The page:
In Praise Of: The Only Cookbook You Will Ever Need…The Flavour Thesaurus

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This is the last cookbook you will ever need buy. Of course, if you’re like me with cookbooks, you’ll still want to buy more, but this really is the cookbook to end all cookbooks.

Why? Because it takes every ingredient you could want, and tells you exactly what other ingredients it goes with, gives you a little history of the flavour-pairing, and then suggests ways to combine them in recipes. So those extra artichokes you don’t know what to do with? Have a look in here and Niki Segnit will tell you. And chances are you already have things in the cupboard to pair with them and make a delicious dish.

She has taken 99 basic flavours and paired them into 980 combinations. She has also categorised them into families of flavourings, e.g. herbal, citrus, earthy.

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It is more than a cookbook though – it is a culinary labour of love that will entertain and delight you. It is the only “cookbook” I’ve ever come across which I also happily read on my commute. It is a gastronomic trip through the art of cooking throughout the ages, seen through one woman’s life.

Niki writes the way I think about food. Take her entry on the combination of nutmeg and apple:

I love using nutmeg, partly because of the dinky grater. Also because it’s simultaneously rich and fresh, and wonderful for perking up warm apple purée. Grate a light dusting over it and serve with vanilla ice cream. Like falling in love in the autumn.

I love the dinky grater too!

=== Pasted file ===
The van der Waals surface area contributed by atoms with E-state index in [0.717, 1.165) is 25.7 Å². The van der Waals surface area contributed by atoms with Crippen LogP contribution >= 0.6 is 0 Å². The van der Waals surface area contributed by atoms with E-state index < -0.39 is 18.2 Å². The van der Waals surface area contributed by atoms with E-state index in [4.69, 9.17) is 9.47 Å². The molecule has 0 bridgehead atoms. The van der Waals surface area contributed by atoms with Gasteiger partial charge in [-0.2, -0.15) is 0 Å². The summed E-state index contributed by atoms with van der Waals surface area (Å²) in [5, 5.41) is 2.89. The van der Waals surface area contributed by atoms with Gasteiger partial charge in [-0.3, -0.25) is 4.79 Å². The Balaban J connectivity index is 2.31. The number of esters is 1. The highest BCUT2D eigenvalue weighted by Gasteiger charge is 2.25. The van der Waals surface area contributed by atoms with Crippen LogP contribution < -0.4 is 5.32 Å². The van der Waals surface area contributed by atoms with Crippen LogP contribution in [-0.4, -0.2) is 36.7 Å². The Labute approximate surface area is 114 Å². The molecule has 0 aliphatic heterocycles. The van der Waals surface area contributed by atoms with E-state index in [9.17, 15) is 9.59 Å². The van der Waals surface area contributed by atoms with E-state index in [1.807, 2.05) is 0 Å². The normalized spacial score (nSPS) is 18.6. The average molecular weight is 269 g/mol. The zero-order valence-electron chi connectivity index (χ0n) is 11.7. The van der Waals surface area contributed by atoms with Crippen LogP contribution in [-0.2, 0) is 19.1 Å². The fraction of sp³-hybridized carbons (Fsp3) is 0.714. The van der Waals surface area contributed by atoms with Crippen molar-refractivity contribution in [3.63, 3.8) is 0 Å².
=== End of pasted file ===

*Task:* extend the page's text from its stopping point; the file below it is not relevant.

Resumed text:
It is a food memoir that enchants and, refreshingly for this genre, lacks pretension. In a very eloquent review on Amazon, a fellow fan has put it far better than I could:

The real revelation …is Segnit’s language. It is, quite simply, superb. Modern cookery writing seems to fall into three distinct camps: venomous snob, obsessed with tablecloths and ambience rather than the food itself; faux-geezer dahn the faux-pub; and flirty girl breathlessly enthusing over cake. With `The Flavour Thesaurus’, Segnit may well have ended the careers of many of these over-hyped morons.

Amen to that.

In actual fact, the first copy I bought was for my then-boyfriend, an avid cook and wannabe chef. He was excellent at flavour pairings, but always wished he could know in advance whether things would work, rather than cooking and adding things as he went, sniffing and tasting to see if the combinations would be harmonious. I came across this book on the advice of my clever friend Ben, also a bit of a gastronome, who told me it was something I ought to own. Instead, I generously bought it as a birthday present for my boyfriend. It was an instant hit. He proclaimed it the best present he had ever received, and then disappeared with it into the kitchen for about a week, emerging at meal times with delectable dishes of weird and wonderful compositions.

Alas, though in theory every woman would love a boyfriend who cooks, the reality was a little different. I wasn’t allowed near the kitchen, and given that coming home from work and cooking something nice for supper is one of my favourite ways to unwind at the end of the day, this proved a little annoying. For this, but many other, bigger reasons, we eventually went our separate ways, and he took his Flavour Thesaurus with him. My post-break-up therapy was a shopping trip for my own copy!